Hi sewing friends!
Today I am sharing my most recent refashion/upcycle starring the lovely Eucalypt pattern by Megan Nielsen. My mom gifted me a lovely pink tie dyed maxi dress years ago and I’ve never worn it. I know it looks pretty good in the photo, but I promise the photo is lying! The boob tube is too narrow so it keeps slipping down and my pay scale is way too low to allow wardrobe malfunctions; we’ll leave those for Kim K. and the likes. Because the smocked top is so narrow, the side view of the dress looks like I am carrying more than a food baby. I also like my maxi dresses to touch the floor but this one hits an awkward place above my ankle. I really should have donated it to a charity shop a long time ago but gifts from mom tend to hold a special place in my closet.
I really struggled to decide which view of the Eucalypt I wanted to make. I am really into shift type dresses lately so the dress version really appealed to me, but I just could not find any fabric that screamed Eucalypt dress. Then I thought I’d get white linen and do some hand painting. Can you believe my fabric store had every colour linen but white? Uhh the audacity! It was at this point I decided I wanted a tank instead. I brought home a lovely metallic African print and then decided I didn’t like it anymore. If you haven’t noticed by now, I have commitment issues!
After feeling defeated because the perfectionist in me just was not happy, I literally jumped out of bed that night when I remembered my tie dyed maxi dress. I knew immediately it make would make the cutest peplum tank. I grabbed it out of my closet only to realise it was polyester spandex and the pattern called for wovens. How great! By now I just wanted to throw my entire sewing room into the trash! I had already committed mentally to making this tie dyed peplum tank… and as someone with commitment issues, when I finally commit… oh I am committed! So I went ahead merrily butchering the dress to take if from drab to fab. I cut off the smocked boob tube and took apart the skirt portion to use as fabric. I adjusted my pattern pieces using the gathered waist hack on the Megan Nielsen blog, layed them out as best I could trying to match up the colours, and wasted no time to stay stitch my neck and arm holes since it was a knit fabric. For the peplum, I used the width of my quilting ruler and lined it up to get the perfect rectangle. I didn’t have enough fabric to cut four times the waist length so my peplum only has a few gathers but I love how it drapes!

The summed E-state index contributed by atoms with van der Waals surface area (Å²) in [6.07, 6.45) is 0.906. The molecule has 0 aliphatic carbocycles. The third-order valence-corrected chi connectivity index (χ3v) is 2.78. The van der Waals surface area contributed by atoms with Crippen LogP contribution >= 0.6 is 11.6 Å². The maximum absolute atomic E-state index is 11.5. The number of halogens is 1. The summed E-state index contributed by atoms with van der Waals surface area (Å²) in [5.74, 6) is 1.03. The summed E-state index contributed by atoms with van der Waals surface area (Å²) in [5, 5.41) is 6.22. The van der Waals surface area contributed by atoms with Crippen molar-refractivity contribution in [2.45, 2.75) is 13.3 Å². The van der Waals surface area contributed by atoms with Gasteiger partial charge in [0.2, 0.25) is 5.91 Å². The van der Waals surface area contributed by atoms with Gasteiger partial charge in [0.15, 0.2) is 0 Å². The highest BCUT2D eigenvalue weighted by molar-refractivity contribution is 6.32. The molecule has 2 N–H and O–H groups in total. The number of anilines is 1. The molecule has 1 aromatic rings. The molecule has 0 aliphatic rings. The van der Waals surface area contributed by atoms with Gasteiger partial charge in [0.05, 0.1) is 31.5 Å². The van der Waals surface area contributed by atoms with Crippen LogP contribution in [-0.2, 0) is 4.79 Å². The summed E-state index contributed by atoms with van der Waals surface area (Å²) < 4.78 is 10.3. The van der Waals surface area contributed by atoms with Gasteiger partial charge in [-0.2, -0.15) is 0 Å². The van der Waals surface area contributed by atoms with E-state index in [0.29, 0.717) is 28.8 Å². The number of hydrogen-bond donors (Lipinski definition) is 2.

Lucky for me, using a knit fabric meant I could skip hemming, one of my most dreaded tasks. Having no hem really helped the peplum to hang nicely. On my recent trip to Anguilla, I purchased some bias binding since I struggle to find any here in Barbados. I had bought the perfect baby pink colour having no clue it would be used so soon. Everything fell into place and my polyester spandex peplum Eucalypt tank is even more beautiful than I imagined. I could have cried tears of joy the second I cut my last thread. I took a huge fabric risk and it all worked out in the end. Go me for committing!
When you live on a tropical island, you automatically pick up the role of beach bum. This top is a perfect addition to my beach bum wardrobe. The pink really stood out against the blue sky and white sand. The peplum loved the breeze and I was really feeling myself! I set up a sunset picnic because why not?
I chose my size going by the size chart and didn’t make a muslin. I figured it was okay to skip this step because knit fabric is more forgiving. The verdict – the size chart is spot on! I took up the shoulders about ½ inch because well I have to do this for every pattern. I am over the moon about the fit and the dress version is definitely coming soon. I am so proud of myself for persevering even though this could have gone very wrong very fast with such a risky fabric choice. So I gave myself a pat on the back and it was time to relax and unwind. A glass of bubbly because I did a good job – Cheers!